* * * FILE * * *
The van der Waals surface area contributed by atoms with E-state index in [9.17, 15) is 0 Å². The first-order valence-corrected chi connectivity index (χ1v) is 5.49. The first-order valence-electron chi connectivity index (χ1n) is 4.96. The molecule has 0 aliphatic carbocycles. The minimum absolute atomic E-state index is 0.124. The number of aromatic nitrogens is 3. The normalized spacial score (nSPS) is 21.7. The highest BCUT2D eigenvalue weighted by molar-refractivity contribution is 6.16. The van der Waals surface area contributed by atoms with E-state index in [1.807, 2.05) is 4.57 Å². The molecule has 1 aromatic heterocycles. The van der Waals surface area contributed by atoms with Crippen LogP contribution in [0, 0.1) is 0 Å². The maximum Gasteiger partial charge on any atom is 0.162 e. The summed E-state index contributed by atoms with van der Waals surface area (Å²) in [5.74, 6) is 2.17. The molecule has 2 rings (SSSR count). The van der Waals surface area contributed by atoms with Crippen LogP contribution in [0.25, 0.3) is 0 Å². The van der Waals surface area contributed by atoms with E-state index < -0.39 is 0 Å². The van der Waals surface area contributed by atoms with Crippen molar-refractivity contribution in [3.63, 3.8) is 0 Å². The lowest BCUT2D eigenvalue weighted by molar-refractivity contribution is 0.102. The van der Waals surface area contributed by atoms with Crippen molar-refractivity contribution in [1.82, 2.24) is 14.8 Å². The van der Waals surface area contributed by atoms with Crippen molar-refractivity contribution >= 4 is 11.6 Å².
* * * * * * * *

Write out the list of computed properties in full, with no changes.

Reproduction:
The van der Waals surface area contributed by atoms with E-state index in [9.17, 15) is 0 Å². The first-order valence-corrected chi connectivity index (χ1v) is 5.49. The first-order valence-electron chi connectivity index (χ1n) is 4.96. The molecule has 0 aliphatic carbocycles. The minimum absolute atomic E-state index is 0.124. The number of aromatic nitrogens is 3. The normalized spacial score (nSPS) is 21.7. The highest BCUT2D eigenvalue weighted by molar-refractivity contribution is 6.16. The van der Waals surface area contributed by atoms with E-state index in [1.807, 2.05) is 4.57 Å². The molecule has 1 aromatic heterocycles. The van der Waals surface area contributed by atoms with Crippen LogP contribution in [0, 0.1) is 0 Å². The maximum Gasteiger partial charge on any atom is 0.162 e. The summed E-state index contributed by atoms with van der Waals surface area (Å²) in [5.74, 6) is 2.17. The molecule has 2 rings (SSSR count). The van der Waals surface area contributed by atoms with Crippen LogP contribution in [0.25, 0.3) is 0 Å². The van der Waals surface area contributed by atoms with E-state index < -0.39 is 0 Å². The van der Waals surface area contributed by atoms with Crippen molar-refractivity contribution in [3.63, 3.8) is 0 Å². The lowest BCUT2D eigenvalue weighted by molar-refractivity contribution is 0.102. The van der Waals surface area contributed by atoms with Crippen molar-refractivity contribution in [1.82, 2.24) is 14.8 Å². The van der Waals surface area contributed by atoms with Crippen molar-refractivity contribution >= 4 is 11.6 Å².